Photography by Jonathan Cooper
Lowcountry, High Life
The secret’s out on Charleston, but maybe you didn’t know that the best way to see the town is from the water. What it’s like to cruise the Carolina Lowcountry onboard a Palm Beach 52.
America has three great metropolises: New York, Chicago, and Los Angeles—maybe San Francisco if you’re feeling generous. Then it’s got cities of international renown, the ones whose sparkle spans oceans; your Miamis, and Vegases. But there is a third type of City You Need To See. These fill niches. Many of them retain a small-town vibe while also offering the culture and character that all top urban residencies demand. Austin, Texas, is a fine example, though for my money, Charleston, South Carolina, may be the very best.
Charleston, if you haven’t heard, has been enjoying a renaissance over the past decade or so. Readers of Conde Nast Traveler have voted it the best city in the U.S. four years running, while nearby Kiawah Island—one in a string of barrier islands that festoon the coast—was voted best island in the country, and the second best in the world, in the magazine’s 2014 poll.
It’s lofty praise, no doubt, but well earned. There are many aspects of this city of 127,999 people that make it appealing. The climate for one. Winter is gentle and yields to an early spring, which melts into a steamy and languid summer. The College of Charleston has a healthy influence on Historic Downtown, and lends the city a necessary vibrance. Music and comedy clubs nestle in the alleyways, and yes, there is a Herculean bar scene that tends to skew frat, but once those frat boys grow up, they often stay put. And hence, there is also a plethora of higher-end drinking establishments like The Rarebit and Prohibition that serve up interesting microbrews and finely balanced cocktails, without a toga or beer bong in sight.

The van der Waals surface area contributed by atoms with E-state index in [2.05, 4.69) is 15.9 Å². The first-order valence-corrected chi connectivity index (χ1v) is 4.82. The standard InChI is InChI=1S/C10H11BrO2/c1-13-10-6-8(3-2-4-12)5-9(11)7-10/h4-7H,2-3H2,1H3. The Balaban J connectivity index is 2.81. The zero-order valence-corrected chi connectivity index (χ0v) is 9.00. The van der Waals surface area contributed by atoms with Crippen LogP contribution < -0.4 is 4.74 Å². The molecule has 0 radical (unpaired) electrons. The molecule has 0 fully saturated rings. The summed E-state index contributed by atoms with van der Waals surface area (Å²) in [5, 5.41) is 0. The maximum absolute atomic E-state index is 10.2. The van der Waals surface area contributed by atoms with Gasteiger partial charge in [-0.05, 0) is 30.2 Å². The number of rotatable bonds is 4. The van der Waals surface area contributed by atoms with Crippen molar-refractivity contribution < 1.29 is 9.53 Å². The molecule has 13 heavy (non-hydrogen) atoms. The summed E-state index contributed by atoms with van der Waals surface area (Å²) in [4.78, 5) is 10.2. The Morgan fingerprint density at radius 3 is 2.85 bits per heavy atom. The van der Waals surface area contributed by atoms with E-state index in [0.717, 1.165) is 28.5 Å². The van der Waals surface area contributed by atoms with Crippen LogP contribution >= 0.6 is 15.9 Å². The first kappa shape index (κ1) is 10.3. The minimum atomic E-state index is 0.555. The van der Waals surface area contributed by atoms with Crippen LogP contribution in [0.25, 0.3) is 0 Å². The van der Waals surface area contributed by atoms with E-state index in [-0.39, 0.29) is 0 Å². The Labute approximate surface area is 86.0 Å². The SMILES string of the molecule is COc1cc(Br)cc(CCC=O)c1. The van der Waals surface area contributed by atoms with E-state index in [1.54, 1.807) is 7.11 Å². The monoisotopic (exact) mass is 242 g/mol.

The people here are generally friendly, imbued as they are with that certain southern gentility, a mix of easygoing amiability and manners so ingrained they feel innate. And for the moment at least, the localism that has crept it’s way into other 21st century boom cities—Austin for example, where locals will thank you for visiting and in the next breath tell you not to move there—doesn’t seem to have a particularly strong foothold yet, at least in my experience.
Architecture is another major attraction. OK, I understand that maybe not all of you will be coming into town fresh off finishing a biography of I.M. Pei and raring to get your Corinthian and Doric rocks off. But, the buildings here really are worth seeing, and give the town an understated elegance and air of festivity that many U.S. cities, with their wide, empty streets and monolithic skyscrapers, lack. The ornate ironwork, the bright colors—inherited from the Caribbean trading days—Georgian, Victorian, and Greek Revivalist styles all collude to make Charleston one of the most striking architectural cities in the country. Walking the streets here feels like walking through a living, breathing museum. I mean that as a compliment.
Lastly, Charleston is known for its food. Many say it’s the best eating city in the country. And that’s for a lot of reasons. Two major ones of course, are that it sits squarely at the intersection of soul food and the Atlantic Ocean—two nearly unbeatable sources of culinary inspiration. And no five-star chef understands the advantages of Charleston’s geography better than the Gullahs—also known as Sea Island Creoles—descendants of slaves whose culture still pervades the southeastern U.S. coast. One-pot dishes, rice, offal, and deep-fried deliciousness are all standard fare.